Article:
For days people prepared their banners, practised hymns and marched with bands. In the summer of 1819, Lancashire was filled with excitement.
A campaign for parliamentary reform had called a mass meeting in St Peter’s Field in Manchester, to be addressed by some of the foremost radical speakers of the time.
On Monday 16 August the field was packed with at least 60,000 men, women and children.
As the radical speaker Henry Hunt took to the stage, the mood rapidly changed. Watching from the edge of the field, local magistrates ordered mounted yeomanry to clear the area.
They charged, followed by cavalry hussars. Their sabres flashed and the air became thick with the noise of thundering hooves and the screams of the injured.
At least 18 died from their injuries, including a two year old child and a pregnant woman. Over 600 were injured.
Within moments, recalled the radical Samuel Bamford, most of the crowd had fled.
But “several mounds of human beings still remained where they had fallen, crushed down and smothered.
Some of these still groaning, others with staring eyes, were gasping for breath, and others would never breathe more.
“All was silent save those low sounds, and the occasional snorting and pawing of steeds.”
A cavalryman’s sabre came down on John Lees. Another came up behind the 22 year old factory worker and slashed his right elbow to the bone.
He was then severely beaten by men wielding truncheons. Lees died from his wounds on 7 September.
Major Thomas Dyneley saw the deserted place strewn with the refuse of conflict. “In short,” he said with relish, “the field was as complete as I had ever seen one after an action.”
Lees and Dyneley had both fought at the Battle of Waterloo in 1815 with the Royal Horse Artillery.
A friend wrote that Lees said, “At Waterloo there was man to man; but at Manchester it was downright murder.”
Major Dyneley wrote in his report that the “first action of the Battle of Manchester is over, and has I am happy to say ended in the complete discomfiture of the enemy”.
On the day itself, a group of special constables taunted wounded protesters by shouting,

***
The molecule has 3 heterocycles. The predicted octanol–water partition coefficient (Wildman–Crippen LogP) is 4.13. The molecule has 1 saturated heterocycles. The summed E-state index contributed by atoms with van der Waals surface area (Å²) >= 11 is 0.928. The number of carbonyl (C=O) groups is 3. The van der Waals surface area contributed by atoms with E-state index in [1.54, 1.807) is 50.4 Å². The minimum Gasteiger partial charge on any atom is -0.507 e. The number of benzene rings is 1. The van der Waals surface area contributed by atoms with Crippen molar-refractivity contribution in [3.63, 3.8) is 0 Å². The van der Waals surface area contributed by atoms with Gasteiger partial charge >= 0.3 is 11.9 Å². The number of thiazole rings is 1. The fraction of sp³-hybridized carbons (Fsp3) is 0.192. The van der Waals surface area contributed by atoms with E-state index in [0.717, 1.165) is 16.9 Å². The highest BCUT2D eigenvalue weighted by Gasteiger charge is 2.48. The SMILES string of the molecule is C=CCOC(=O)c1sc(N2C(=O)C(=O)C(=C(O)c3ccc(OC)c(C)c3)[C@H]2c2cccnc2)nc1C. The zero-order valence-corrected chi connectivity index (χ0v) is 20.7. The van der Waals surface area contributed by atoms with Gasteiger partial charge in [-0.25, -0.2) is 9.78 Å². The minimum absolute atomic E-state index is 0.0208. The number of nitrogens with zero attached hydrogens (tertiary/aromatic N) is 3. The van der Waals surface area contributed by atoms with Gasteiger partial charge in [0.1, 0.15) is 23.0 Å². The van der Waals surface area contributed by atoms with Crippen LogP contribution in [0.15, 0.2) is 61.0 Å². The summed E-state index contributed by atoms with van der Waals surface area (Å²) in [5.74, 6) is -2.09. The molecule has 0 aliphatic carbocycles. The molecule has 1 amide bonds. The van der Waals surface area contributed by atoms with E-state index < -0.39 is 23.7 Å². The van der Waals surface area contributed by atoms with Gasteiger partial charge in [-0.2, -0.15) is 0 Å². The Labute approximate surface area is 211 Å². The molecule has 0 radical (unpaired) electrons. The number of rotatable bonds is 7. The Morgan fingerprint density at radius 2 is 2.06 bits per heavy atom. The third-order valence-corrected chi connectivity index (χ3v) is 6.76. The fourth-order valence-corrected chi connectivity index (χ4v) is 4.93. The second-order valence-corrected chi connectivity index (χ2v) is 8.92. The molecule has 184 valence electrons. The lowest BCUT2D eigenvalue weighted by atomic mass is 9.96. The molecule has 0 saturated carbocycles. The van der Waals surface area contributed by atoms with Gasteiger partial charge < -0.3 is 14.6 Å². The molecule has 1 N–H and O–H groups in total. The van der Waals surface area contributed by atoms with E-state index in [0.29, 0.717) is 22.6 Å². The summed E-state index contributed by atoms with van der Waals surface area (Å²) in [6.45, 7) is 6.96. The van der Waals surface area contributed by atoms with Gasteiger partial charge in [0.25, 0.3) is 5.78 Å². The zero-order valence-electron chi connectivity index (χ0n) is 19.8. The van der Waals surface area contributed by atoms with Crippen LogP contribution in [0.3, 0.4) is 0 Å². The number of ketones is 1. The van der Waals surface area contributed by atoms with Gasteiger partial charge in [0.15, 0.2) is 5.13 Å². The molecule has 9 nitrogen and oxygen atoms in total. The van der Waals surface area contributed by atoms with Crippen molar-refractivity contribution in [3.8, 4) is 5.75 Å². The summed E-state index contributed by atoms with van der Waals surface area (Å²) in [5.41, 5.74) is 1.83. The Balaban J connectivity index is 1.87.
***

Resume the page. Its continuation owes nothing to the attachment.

“This is Waterloo for you! This is Waterloo.”
Within days the Manchester Observer newspaper had started calling it Peterloo.
The massacre took place during the severe economic depression that followed two decades of war. The government, spooked by the spectre of revolution, fretted that any reform would bring insurrection.
Manchester was a city, The Times newspaper reported, where thousands of spinners and weavers lived in “squalid wretchedness” and “repulsive depravity”.
Britain in the 1810s was haunted by the fear of Jacobinism from the revolution that had overthrown the monarchy in France. Meanwhile only one in ten men—and no women—could vote, while many towns had no MPs at all.
There was pressure for reforms from some of the middle class as well as workers.
The instincts of Lord Liverpool’s Tory government were always repressive.
In 1817, an attack on the Prince Regent’s carriage prompted the government to suspend the right to appeal unlawful imprisonments. It also clamped down on “seditious” meetings.
In response at one Stockport rally, a speaker wished for a “sword in my hand to cut off the heads of all tyrants”.
Another told the crowd that they must “get all armed for nothing but sword in hand will do at all—Liberty or death!”
But conspiratorial insurrectionism had generally been crushed by infiltration by government spies.
That peaceful petitioning had proved ineffectual meant reformers for political change had to look to mass mobilisation.
That meant that demands for political reform started to coincide and merge with broader demands.
Henry Hunt insisted that a great deal of radical effort remained focused on the election of MPs and the sponsorship of moderate reform bills.
But conflict over tactics between the reformers in London led Hunt and others to look to the provinces, and to mass meetings, to build pressure for change.